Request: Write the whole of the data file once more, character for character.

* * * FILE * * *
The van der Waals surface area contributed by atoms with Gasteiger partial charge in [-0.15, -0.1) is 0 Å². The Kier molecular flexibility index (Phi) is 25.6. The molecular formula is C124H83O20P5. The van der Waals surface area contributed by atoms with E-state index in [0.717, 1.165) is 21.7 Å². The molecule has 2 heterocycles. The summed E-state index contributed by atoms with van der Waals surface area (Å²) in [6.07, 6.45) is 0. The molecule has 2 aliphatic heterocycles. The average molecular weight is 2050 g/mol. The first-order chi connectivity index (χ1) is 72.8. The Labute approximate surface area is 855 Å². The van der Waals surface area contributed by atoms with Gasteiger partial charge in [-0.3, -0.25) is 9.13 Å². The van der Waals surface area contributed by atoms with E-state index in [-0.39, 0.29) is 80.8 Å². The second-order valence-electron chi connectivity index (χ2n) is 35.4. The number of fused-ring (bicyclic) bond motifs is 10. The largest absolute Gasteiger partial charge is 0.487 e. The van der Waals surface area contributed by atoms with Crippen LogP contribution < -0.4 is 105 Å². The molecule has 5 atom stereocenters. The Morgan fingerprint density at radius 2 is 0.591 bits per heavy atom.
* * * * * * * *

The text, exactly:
The van der Waals surface area contributed by atoms with Gasteiger partial charge in [-0.15, -0.1) is 0 Å². The Kier molecular flexibility index (Phi) is 25.6. The molecular formula is C124H83O20P5. The van der Waals surface area contributed by atoms with E-state index in [0.717, 1.165) is 21.7 Å². The molecule has 2 heterocycles. The summed E-state index contributed by atoms with van der Waals surface area (Å²) in [6.07, 6.45) is 0. The molecule has 2 aliphatic heterocycles. The average molecular weight is 2050 g/mol. The first-order chi connectivity index (χ1) is 72.8. The Labute approximate surface area is 855 Å². The van der Waals surface area contributed by atoms with Gasteiger partial charge in [-0.3, -0.25) is 9.13 Å². The van der Waals surface area contributed by atoms with E-state index in [-0.39, 0.29) is 80.8 Å². The second-order valence-electron chi connectivity index (χ2n) is 35.4. The number of fused-ring (bicyclic) bond motifs is 10. The largest absolute Gasteiger partial charge is 0.487 e. The van der Waals surface area contributed by atoms with Crippen LogP contribution < -0.4 is 105 Å². The molecule has 5 atom stereocenters. The Morgan fingerprint density at radius 2 is 0.591 bits per heavy atom.